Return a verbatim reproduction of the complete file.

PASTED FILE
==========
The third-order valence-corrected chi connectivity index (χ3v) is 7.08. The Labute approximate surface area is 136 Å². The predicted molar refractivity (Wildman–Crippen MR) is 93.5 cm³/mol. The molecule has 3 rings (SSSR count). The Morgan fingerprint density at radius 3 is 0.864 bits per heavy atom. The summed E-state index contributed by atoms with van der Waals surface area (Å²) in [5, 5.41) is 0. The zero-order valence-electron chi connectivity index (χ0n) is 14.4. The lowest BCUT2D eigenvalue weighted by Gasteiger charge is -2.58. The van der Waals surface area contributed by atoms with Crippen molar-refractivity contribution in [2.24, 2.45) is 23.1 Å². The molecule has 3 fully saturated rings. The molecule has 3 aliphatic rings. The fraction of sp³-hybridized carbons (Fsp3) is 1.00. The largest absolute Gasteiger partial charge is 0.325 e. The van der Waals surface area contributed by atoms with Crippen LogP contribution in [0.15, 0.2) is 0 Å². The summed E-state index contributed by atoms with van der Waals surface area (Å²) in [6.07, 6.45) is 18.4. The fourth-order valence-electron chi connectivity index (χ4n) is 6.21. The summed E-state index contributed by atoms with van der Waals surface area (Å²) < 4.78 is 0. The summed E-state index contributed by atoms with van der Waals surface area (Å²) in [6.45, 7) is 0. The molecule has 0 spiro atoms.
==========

The third-order valence-corrected chi connectivity index (χ3v) is 7.08. The Labute approximate surface area is 136 Å². The predicted molar refractivity (Wildman–Crippen MR) is 93.5 cm³/mol. The molecule has 3 rings (SSSR count). The Morgan fingerprint density at radius 3 is 0.864 bits per heavy atom. The summed E-state index contributed by atoms with van der Waals surface area (Å²) in [5, 5.41) is 0. The zero-order valence-electron chi connectivity index (χ0n) is 14.4. The lowest BCUT2D eigenvalue weighted by Gasteiger charge is -2.58. The van der Waals surface area contributed by atoms with Crippen molar-refractivity contribution in [2.24, 2.45) is 23.1 Å². The molecule has 3 fully saturated rings. The molecule has 3 aliphatic rings. The fraction of sp³-hybridized carbons (Fsp3) is 1.00. The largest absolute Gasteiger partial charge is 0.325 e. The van der Waals surface area contributed by atoms with Crippen LogP contribution in [0.15, 0.2) is 0 Å². The summed E-state index contributed by atoms with van der Waals surface area (Å²) in [6.07, 6.45) is 18.4. The fourth-order valence-electron chi connectivity index (χ4n) is 6.21. The summed E-state index contributed by atoms with van der Waals surface area (Å²) < 4.78 is 0. The summed E-state index contributed by atoms with van der Waals surface area (Å²) in [6.45, 7) is 0. The molecule has 0 spiro atoms.